ORs (95 % CIs) for retinopathy, adjusted for race and duration, were 0.77 (0.45–1.32), 0.64 (0.37–1.10), and 0.39 (0.20–0.75), p for trend = 0.001, for participants with 25(OH)D of 30–<50, 50–<75, and ≥75 nmol/L, respectively. Further adjustment for hypertension minimally influenced results (data not show), but adjustment for HBA1c attenuated the OR among those with 25(OH)D ≥75 (0.47 [0.23–0.96], p for trend = 0.030). No statistically significant association was observed between vitamin D intake from foods or supplements and retinopathy.


25(OH)D concentrations ≥75 nmol/L were associated with lower odds of any retinopathy assessed 3 years later. We speculate this may be due in part to vitamin D’s influence on blood glucose control.


Vitamin D 25-hydroxy vitamin D Diabetic retinopathy Retinal diseases Epidemiology Cohort studies


Diabetic retinopathy is a leading cause of blindness in adults aged 20–74 years in the United States. Among individuals with diabetes it has direct influences on quality of life and functional independence of aging, affecting ~28.5 % of people with diabetes ≥40 years [1]. Modifiable nutritional factors may influence risk for diabetic retinopathy, but they have been relatively understudied in epidemiologic investigations [2]. Accumulating evidence from some [313], but not all [1423], epidemiologic studies suggest that vitamin D status may be a novel modifiable risk factor for diabetic retinopathy.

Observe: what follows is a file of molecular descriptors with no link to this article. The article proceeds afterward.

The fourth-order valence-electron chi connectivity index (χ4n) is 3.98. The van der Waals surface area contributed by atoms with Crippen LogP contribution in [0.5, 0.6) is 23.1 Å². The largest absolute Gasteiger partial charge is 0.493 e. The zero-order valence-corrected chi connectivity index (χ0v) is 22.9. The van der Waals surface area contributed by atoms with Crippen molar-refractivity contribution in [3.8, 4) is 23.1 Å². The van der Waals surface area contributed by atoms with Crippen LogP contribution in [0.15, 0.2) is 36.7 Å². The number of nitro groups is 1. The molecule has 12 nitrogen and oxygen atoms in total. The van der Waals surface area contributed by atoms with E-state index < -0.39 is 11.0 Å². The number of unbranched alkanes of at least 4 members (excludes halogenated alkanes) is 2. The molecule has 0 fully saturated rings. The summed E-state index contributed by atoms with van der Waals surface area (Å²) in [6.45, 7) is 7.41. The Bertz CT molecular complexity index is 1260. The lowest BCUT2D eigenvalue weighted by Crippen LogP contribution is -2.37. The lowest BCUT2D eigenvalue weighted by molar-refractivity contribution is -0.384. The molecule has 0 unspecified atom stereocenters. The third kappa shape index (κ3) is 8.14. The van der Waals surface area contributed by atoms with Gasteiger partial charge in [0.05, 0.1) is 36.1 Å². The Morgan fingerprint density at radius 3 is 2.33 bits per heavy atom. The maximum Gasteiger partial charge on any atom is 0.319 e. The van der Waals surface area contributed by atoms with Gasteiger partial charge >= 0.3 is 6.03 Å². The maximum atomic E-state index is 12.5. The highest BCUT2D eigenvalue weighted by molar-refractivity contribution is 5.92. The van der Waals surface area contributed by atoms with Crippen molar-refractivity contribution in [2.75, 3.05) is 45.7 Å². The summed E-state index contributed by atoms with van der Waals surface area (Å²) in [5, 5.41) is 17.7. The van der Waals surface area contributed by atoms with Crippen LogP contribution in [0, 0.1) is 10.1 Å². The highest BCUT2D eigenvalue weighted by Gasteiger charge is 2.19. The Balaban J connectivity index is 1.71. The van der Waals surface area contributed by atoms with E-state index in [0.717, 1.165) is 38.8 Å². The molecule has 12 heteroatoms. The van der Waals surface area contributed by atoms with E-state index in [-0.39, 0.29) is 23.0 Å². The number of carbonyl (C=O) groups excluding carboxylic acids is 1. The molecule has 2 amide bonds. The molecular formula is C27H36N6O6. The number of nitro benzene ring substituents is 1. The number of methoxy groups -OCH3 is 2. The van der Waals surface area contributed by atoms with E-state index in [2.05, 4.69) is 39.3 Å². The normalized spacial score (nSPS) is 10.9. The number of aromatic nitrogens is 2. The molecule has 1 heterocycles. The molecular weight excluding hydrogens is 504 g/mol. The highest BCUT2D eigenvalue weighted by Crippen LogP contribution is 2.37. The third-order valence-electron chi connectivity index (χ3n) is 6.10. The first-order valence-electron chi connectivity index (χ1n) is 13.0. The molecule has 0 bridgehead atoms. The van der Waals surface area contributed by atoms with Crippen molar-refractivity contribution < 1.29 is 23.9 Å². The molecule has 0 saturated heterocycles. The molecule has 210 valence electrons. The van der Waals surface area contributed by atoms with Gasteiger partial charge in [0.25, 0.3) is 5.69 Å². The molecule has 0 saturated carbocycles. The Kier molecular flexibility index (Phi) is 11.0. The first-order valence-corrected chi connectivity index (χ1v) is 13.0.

Vitamin D status is hypothesized to affect risk for retinopathy [4] due to its immunomodulatory properties [24] as chronic low grade inflammation is hypothesized to promote the development of retinopathy [25]. Vitamin D is also hypothesized to positively regulate hypertension [26] and blood glucose control [27], both of which are strong risk factors for retinopathy [28, 29].